The Mardi Gras Indians are as much a part of the spirit seared into the music of New Orleans as any other cultural icons. This combination of Native American, Creole, blues, and jazz sensibilities are all present in the get-down sounds of Golden Eagle, Big Chief Monk Boudreaux, and his Crescent City friends, romping and stomping their way through the streets and into your heart. Boudreaux's music is actually closer to roots rock & roll than anything else, with help from vocalist Reverend Goat Carson, various songwriters, and instrumental guests that truly let the good times roll. Excepting the poem and twangy blues on "Swing Low," and the boogie for "Captain Kirk & Custer," this is a program dedicated to the voodoo kings, medicine men, and occult figures of Southern myth and folklore, with infectious dance rhythms or shuffle as a priority. Some country music creeps in during "Brothers" with Carson's gravelly voice setting the tone, while "Hey Mama" is pure retro fun, and "Iko Iko" is as typically rooted in tradition as can be. Boudreaux himself sings and plays washboard or tambourine, but is more the spiritual leader of this band, incorporating modern electric guitars and an occasional jazz horn section in counterpoint to the traditional vibe at its base. As there are few commercial recordings in this style -- including the infamous Wild Tchoupitoulas -- Boudreaux's music reminds us where essentially all roots American music has come from, and continues to be living.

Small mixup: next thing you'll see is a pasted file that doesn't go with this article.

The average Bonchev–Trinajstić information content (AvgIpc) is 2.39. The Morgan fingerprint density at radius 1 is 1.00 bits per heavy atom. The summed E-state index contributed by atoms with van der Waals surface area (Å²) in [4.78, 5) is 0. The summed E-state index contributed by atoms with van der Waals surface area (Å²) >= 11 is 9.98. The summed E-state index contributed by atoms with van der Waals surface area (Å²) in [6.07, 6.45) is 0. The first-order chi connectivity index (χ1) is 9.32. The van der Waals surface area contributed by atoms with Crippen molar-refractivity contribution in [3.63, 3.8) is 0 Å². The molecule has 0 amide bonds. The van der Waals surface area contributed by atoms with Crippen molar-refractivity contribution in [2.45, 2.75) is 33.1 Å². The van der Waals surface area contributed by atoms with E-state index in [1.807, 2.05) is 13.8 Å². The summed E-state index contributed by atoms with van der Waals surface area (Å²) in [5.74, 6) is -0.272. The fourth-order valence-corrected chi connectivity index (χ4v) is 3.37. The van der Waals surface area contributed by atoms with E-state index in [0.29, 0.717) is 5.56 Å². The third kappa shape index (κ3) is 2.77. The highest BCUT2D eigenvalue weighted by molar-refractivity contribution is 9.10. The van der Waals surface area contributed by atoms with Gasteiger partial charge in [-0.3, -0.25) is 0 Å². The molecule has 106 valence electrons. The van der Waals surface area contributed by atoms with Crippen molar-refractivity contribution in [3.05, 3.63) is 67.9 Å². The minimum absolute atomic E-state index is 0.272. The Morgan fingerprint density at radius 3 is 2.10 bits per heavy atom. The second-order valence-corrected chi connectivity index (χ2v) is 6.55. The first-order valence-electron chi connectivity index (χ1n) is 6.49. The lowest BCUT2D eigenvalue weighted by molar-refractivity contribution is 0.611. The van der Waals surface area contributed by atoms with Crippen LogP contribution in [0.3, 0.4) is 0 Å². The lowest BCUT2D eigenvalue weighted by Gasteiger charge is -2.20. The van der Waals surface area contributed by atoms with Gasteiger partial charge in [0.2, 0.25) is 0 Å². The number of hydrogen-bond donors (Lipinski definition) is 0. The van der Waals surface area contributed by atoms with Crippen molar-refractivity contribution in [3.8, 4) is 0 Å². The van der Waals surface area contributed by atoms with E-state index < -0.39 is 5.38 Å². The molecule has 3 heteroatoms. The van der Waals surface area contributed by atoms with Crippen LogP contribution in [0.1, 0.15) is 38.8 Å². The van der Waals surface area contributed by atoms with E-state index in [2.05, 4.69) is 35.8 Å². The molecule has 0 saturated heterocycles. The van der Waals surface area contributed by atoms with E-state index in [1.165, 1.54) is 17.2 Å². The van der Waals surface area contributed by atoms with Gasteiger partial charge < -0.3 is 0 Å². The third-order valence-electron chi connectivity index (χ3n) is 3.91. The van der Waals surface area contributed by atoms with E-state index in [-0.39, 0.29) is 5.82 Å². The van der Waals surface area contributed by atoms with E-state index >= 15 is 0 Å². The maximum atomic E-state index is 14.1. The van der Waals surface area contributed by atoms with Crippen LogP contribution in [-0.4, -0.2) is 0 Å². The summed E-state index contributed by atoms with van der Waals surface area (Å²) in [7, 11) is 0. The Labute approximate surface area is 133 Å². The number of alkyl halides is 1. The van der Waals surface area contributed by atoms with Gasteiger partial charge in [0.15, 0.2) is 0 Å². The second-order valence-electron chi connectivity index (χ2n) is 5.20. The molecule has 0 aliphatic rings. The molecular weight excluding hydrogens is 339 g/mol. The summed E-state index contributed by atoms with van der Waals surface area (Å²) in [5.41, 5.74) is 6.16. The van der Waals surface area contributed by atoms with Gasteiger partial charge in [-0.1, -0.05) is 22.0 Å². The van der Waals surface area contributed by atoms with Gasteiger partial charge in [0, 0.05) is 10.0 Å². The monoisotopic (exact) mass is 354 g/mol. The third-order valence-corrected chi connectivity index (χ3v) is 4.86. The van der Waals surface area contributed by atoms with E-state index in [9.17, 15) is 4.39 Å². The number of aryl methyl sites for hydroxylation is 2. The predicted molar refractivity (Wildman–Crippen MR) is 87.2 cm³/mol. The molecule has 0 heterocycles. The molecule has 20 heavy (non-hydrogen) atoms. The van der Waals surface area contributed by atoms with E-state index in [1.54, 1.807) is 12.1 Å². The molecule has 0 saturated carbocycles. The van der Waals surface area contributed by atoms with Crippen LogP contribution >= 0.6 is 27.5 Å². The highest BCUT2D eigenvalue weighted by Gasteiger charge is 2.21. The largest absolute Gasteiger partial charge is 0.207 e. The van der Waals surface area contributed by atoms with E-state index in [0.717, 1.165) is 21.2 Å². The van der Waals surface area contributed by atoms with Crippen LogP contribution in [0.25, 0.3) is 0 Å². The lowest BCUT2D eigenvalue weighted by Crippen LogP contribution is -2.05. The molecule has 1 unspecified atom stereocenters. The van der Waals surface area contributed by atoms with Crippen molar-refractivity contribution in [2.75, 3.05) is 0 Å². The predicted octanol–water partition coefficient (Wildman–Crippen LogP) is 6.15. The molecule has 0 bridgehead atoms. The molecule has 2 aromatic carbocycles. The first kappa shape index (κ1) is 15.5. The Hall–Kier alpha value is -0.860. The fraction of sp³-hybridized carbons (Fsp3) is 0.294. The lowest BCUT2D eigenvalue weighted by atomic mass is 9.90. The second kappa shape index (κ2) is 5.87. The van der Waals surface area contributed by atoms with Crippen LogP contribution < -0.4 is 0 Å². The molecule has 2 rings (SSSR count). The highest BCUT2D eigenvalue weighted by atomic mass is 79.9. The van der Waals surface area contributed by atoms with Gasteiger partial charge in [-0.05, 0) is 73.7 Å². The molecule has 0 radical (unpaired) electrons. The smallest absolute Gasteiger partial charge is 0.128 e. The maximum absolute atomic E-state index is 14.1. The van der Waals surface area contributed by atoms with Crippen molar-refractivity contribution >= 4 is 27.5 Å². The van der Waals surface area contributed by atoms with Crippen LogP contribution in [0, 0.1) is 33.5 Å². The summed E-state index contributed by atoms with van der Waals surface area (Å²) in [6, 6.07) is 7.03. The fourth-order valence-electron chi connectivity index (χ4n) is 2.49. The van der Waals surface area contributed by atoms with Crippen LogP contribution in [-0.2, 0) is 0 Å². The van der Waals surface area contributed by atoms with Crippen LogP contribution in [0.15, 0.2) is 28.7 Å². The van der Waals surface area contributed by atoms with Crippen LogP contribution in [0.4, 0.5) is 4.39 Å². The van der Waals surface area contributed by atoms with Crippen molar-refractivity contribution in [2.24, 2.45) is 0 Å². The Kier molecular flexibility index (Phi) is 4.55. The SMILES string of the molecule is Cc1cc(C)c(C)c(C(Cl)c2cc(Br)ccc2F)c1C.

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AllMusic Review by Michael G. Nastos